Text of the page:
With DevBistro you can go down the Google route (site:devbistro.com AND keywords) but they offer a very easy way to search resumes out (hint – its circled in red below).

So here we go with our bonus item (I can here the faint sound of a drum role in the background). If you have exhausted your local search and want to take things in a different direction you can search out people on LinkedIn who are willing to relocate.

If I wanted to find Java developers who were willing to relo I could search site:www.linkedin.com AND inurl:pub -inurl:dir (“java” OR “j2ee”) AND (“engineer” OR “developer”) AND (“open * relocation” OR “open * relocate” OR “will * relocate” OR “willing * relocate” OR “able * relocate” OR “ability * relocate” OR “ready * relocate”) and it comes back with 293 results.

Hopefully you can find a whole mess of potential candidates using free resources this week and going into 2012!

What are your favorite free databases? What are your go to free resources?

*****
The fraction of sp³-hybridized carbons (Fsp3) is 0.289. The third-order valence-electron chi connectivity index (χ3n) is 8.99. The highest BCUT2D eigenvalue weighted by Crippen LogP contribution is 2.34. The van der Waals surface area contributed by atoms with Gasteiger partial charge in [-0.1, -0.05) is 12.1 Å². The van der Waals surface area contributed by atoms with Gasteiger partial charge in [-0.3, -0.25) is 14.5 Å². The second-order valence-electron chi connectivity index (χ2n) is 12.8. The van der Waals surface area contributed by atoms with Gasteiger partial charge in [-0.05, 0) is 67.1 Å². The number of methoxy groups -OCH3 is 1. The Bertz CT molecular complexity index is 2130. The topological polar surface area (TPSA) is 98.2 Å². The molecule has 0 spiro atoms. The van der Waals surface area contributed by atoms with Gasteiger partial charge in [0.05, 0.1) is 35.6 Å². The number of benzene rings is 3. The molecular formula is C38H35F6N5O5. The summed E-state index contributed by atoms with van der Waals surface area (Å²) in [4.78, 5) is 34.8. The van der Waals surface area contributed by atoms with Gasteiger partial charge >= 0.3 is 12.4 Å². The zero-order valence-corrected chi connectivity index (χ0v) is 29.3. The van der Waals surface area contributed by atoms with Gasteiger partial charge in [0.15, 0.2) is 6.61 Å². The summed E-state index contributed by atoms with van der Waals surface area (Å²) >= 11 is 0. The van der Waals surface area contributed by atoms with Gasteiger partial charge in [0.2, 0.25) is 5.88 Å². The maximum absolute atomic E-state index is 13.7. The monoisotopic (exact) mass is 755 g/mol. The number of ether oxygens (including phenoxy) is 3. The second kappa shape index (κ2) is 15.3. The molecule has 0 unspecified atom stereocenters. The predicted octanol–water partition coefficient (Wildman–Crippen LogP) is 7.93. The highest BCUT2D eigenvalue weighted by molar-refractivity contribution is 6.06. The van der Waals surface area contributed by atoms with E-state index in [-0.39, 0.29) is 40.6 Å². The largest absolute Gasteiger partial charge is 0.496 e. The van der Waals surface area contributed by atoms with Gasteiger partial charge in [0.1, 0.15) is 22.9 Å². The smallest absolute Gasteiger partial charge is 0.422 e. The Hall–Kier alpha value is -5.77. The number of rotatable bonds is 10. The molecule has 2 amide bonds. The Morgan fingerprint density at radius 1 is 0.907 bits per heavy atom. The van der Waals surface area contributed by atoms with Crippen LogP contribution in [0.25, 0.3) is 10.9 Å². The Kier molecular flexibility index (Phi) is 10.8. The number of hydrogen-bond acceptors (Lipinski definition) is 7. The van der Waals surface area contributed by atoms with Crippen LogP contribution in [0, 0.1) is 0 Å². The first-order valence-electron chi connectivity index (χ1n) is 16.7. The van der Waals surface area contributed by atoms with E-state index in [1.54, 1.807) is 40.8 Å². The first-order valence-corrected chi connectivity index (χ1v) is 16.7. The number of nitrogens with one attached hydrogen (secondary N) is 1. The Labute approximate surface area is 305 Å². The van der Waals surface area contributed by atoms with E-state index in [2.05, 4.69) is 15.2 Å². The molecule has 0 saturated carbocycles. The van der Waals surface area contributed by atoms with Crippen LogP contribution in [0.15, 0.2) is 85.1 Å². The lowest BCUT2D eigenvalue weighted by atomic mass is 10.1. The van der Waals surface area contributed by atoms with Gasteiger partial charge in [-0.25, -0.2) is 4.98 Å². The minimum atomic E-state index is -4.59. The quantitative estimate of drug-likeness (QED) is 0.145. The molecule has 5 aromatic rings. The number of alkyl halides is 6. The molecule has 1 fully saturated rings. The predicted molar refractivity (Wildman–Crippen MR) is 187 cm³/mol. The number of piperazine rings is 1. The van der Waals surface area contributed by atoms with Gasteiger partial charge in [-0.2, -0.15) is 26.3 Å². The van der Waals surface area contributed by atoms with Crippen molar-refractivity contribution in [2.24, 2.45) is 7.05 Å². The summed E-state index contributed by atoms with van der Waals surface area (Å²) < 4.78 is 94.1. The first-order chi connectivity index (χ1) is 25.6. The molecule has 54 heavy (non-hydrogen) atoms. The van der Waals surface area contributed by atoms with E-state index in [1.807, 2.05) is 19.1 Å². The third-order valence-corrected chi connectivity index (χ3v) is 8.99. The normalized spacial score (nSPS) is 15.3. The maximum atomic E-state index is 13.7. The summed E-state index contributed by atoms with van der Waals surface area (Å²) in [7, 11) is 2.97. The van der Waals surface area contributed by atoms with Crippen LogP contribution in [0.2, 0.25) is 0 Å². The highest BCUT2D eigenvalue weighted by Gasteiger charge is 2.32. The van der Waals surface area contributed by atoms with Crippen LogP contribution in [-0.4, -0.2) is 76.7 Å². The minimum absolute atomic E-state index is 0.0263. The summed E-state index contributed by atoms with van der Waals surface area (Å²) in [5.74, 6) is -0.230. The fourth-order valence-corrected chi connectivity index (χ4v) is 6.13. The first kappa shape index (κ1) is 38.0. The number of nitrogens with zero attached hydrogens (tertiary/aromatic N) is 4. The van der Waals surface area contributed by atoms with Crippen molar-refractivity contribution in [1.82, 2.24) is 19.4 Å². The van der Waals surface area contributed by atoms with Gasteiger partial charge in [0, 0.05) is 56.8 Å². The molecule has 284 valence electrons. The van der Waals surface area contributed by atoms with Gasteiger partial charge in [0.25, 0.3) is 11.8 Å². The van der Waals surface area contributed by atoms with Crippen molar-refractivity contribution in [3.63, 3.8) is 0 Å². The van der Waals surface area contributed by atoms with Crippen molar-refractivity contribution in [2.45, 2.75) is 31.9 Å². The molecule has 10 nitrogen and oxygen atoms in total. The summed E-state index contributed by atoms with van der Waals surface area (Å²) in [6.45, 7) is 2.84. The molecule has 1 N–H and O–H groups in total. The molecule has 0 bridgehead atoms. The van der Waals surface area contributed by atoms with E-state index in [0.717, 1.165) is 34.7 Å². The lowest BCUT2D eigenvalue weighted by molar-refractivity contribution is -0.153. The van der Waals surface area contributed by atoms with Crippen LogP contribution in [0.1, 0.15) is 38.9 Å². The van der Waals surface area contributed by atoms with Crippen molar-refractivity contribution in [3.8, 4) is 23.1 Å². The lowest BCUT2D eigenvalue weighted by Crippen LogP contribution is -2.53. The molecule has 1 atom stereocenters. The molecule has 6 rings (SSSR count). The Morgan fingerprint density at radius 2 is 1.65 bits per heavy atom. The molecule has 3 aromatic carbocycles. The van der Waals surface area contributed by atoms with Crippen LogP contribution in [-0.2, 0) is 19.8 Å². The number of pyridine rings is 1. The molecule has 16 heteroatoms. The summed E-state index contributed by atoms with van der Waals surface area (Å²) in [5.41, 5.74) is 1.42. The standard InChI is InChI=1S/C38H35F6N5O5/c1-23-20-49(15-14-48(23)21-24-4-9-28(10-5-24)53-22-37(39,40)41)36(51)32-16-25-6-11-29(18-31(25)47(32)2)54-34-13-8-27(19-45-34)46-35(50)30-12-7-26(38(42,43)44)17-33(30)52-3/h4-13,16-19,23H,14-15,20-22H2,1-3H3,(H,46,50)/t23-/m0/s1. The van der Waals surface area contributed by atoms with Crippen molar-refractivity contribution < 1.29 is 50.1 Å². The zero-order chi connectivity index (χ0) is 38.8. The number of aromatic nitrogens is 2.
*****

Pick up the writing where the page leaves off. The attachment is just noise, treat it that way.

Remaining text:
Until next time good hunting and good luck!

The Seven Be’s Of Social Media Success (Because Six Isn’t Enough and Eight Is Too Many)

There are as many experts on social media as there are people who participate and each is more than willing than the last to share their ‘expert, professional’ opinion if asked.

As a recruiting professional many of the outside world’s best practices apply but all it takes to be successful are seven key be’s.

Be involved. Get yourself on the big three at least (Facebook, LinkedIn, and Twitter) and a few that are niche for your area (IT, accounting, sales, etc).

Be smart. If your granny would be embarrassed by it stay away. If your granny has no shame then go with your most conservative great aunt.